The ruling SDSM party won 36.9 percent of the votes while nationalist VMRO-DPMNE came second with 35.9 percent.
North Macedonia’s Social Democrats who pledged to take the Balkan country to the European Union are set to win the parliamentary vote, state election commission parliamentary results showed.
The ruling SDSM party of the most recent prime minister, Zoran Zaev, won 36.9 percent of the votes the results showed on Wednesday, with its main rival, nationalist VMRO-DPMNE, second with 35.9 percent, according to preliminary results based on 71percent of the votes counted.
Ethnic Albanian party, Democratic Union of Integration, which had been in the government with SDSM, was third with 10.2 percent of the votes.
Lacking an outright majority , the centre-left Social Democrats will now face tough coalition talks that could drag on for weeks in order to form a government.
The vote was originally scheduled for April but postponed due to the coronavirus outbreak. Voters arrived at the polling stations wearing mandatory masks.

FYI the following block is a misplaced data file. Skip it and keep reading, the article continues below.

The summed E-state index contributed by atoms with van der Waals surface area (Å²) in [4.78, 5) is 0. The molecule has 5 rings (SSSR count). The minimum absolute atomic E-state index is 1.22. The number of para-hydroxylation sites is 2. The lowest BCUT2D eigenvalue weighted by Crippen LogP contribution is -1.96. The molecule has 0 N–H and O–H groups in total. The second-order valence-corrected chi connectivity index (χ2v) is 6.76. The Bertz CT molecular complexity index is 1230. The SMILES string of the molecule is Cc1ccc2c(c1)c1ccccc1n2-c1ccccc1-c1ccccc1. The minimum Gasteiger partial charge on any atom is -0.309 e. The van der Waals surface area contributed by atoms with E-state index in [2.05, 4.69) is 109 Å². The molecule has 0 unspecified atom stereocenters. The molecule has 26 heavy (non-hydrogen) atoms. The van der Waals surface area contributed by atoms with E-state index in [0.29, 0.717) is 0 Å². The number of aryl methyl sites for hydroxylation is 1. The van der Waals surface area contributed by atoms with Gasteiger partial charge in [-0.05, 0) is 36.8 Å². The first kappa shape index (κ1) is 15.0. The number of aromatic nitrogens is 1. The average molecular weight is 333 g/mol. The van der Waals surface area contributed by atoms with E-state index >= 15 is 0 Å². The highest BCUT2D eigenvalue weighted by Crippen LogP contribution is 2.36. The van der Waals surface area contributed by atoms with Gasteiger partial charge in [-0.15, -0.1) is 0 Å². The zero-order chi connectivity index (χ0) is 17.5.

The former Yugoslav republic of 2 million people has so far reported a total of 8,530 infections and 393 deaths due to the coronavirus.
Zaev, in office since 2017, put the country on the path towards EU membership by agreeing to add “North” to its name.
That resolved a decades-old stand-off with Greece, which had viewed the name Macedonia as a claim on its province of the same name, and had blocked its neighbour’s entry into both the EU and NATO. The newly renamed North Macedonia joined NATO this year.
The opposition VMRO-DPMNE of Hristijan Mickoski opposed the name change, and also accused Zaev’s Social Democratic Union of Macedonia (SDSM) of corruption and cronyism, which it denied.
“I believe ... we have succeeded in ... convincing the people that the coalition led by SDSM is the one that will get most support,” Zaev said after voting.
Parliament dissolved in February when Zaev resigned after the EU declined to set a date for membership negotiations. A month later the EU announced talks could begin. It again set no date, but diplomats said it would likely be later this year.
An SDSM victory could be seen as lending momentum to Skopje’s membership talks with the EU.
READ MORE: North Macedonia votes as EU talks loom